Summary: Missions is the heartbeat of Christianity. Yet, where do missions begin?

Mark 6:7-13

Mission-minded Living

And He called the twelve to Himself, and began to send them out two by two, and gave them power over unclean spirits. 7

He commanded them to take nothing for the journey except a staff—no bag, no bread, no copper in their money belts— but to wear sandals, and not to put on two tunics. 8-9

Also He said to them, “In whatever place you enter a house, stay there till you depart from that place.

And whoever will not receive you nor hear you, when you depart from there, shake off the dust under your feet as a testimony against them. Assuredly, I say to you, it will be more tolerable for Sodom and Gomorrah in the day of judgment than for that city!” 10-11

So they went out and preached that people should repent. And they cast out many demons, and anointed with oil many who were sick, and healed them.12-13

Missions, to many people, is what we do “over there” in some foreign country. The truth is we should be doing missions in our own backyard. It’s a shame that we go off to another city, state or country to “do” missions because the lost need to hear the Word. Listen to what Ed Stetzer says about that.

“Many church leaders, however, see evangelism as “something that takes place near us, while missions takes place overseas,” Ed Stetzer and David Putman write. “Our paganized, secularized, spiritualized North American culture should be seen as a mission field.” “The missionary studies the culture, looking for the ways God is already revealing Himself to the people,” the authors recount. “When that ‘bridge’ is found, the missionary can express the eternal truth of the Gospel in a way that is indigenous to the culture. People respond with joy and the Gospel spreads like wildfire through the network of their relationships.” A “missional” church, then, is one that acts like a missionary in its community.” Quoted from “Breaking the Missional Code sees churches as ’missionaries’” written by Mark Kelly (Oct 11, 2006 BP)

Introduction – Missions Motives with Hudson Taylor

When Hudson Taylor was director of the China Inland Mission, he often interviewed candidates for the mission field. On one occasion, he met with a group of applicants to determine their motivations for service. "And why do you wish to go as a foreign missionary?" he asked one. "I want to go because Christ has commanded us to go into all the world and preach the gospel to every creature," was the reply. Another said, "I want to go because millions are perishing without Christ." Others gave different answers. Then Hudson Taylor said, "All of these motives, however good, will fail you in times of testings, trials, tribulations, and possible death. There is but one motive that will sustain you in trial and testing; namely, the love of Christ." Source Unknown.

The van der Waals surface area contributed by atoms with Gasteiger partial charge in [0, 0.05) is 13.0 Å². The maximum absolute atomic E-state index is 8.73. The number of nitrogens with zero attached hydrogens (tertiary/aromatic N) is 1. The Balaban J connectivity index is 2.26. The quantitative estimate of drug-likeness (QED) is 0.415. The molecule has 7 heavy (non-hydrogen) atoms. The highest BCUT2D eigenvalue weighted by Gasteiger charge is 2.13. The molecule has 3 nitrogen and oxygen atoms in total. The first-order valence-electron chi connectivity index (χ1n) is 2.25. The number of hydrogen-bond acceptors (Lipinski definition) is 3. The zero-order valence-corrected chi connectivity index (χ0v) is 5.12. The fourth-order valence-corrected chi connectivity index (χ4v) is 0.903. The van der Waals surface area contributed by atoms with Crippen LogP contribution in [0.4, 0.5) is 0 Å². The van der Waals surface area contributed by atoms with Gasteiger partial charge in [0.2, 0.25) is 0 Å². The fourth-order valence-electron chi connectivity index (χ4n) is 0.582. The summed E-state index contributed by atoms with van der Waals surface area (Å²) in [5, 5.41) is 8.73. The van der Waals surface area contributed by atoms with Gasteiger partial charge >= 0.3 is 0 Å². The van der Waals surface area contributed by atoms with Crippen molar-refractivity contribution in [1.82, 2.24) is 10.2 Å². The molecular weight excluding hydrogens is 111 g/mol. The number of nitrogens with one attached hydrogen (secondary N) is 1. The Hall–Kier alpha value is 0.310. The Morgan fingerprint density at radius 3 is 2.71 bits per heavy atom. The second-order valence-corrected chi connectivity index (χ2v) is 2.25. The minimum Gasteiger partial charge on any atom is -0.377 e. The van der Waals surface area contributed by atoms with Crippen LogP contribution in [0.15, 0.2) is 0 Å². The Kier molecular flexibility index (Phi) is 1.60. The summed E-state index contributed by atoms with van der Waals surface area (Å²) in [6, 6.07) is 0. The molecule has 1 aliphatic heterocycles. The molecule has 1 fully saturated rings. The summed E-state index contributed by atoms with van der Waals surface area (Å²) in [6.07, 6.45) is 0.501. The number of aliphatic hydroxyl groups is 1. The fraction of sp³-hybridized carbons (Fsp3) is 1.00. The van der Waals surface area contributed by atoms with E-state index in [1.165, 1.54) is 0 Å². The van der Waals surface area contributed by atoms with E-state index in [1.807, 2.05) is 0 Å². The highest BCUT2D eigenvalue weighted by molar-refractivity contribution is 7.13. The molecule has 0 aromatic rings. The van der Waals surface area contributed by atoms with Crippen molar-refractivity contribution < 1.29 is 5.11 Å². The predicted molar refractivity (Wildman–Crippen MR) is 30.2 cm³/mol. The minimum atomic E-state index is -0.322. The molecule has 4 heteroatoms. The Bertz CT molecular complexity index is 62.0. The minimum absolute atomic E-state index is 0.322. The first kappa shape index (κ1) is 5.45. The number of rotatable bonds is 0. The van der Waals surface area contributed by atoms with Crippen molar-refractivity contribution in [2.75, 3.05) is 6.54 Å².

We are in a mission field. Jesus modeled how we are to love others. That makes Him our teacher and…


Jesus is our teacher. We find in Him the great qualities of a teacher. A great teacher is patient, persistent, perceptive and practical. He finds the best in people and draws it out of them. A great teacher will Challenge us, Cheer us onward and of course, Confronts us when we need it!

Secondly, the Word is our guide. It directs us in the way we behave, believe and battle. We are to aspire to godly behavior. We are to believe what our teacher has entrusted us with. And our battle is not with flesh and blood but the spiritual world.

Then, the Spirit is our supplier. He gives us everything we need. Our need is to faithfully request the supplies we seek. He does all the rest.

Finally, the World is our field. A sign at the exit at the Glorieta Conference Center in New Mexico states, “You are now entering your mission field.” And we have a huge mission field in front of us! Remember that He supllies all our needs.

Illustration – Teacher and boots

It seems that one day a kindergarten teacher was helping one of her students put on his cowboy boots. He asked for help and she could see why. Even with her pulling and him pushing, the little boots still didn’t want to go on. Finally, when the second boot was on, she had worked up a sweat. She almost cried when the little boy said, "Teacher, they’re on the wrong feet." She looked down and sure enough, they were. It wasn’t any easier pulling the boots off than it was putting them on. But she managed to keep her cool as together they worked to get the boots back on - this time on the right feet. And it was only then that he announced, "These aren’t my boots." She bit her tongue rather than scream, "Why didn’t you say so?" like she wanted to. And, once again she struggled to help him pull the ill-fitting boots off his little feet. No sooner had they got the boots off then he said, "They’re my brother’s boots. My Mom made me wear ’em today." Stifling a scream, she mustered up the grace and courage she had left to wrestle the ill-fitting boots on his feet again. Helping him into his coat, she asked, "Now, where are your mittens?" To which he replied, "I stuffed ’em in the toes of my boots." The article ends by saying - Her trial starts next month.

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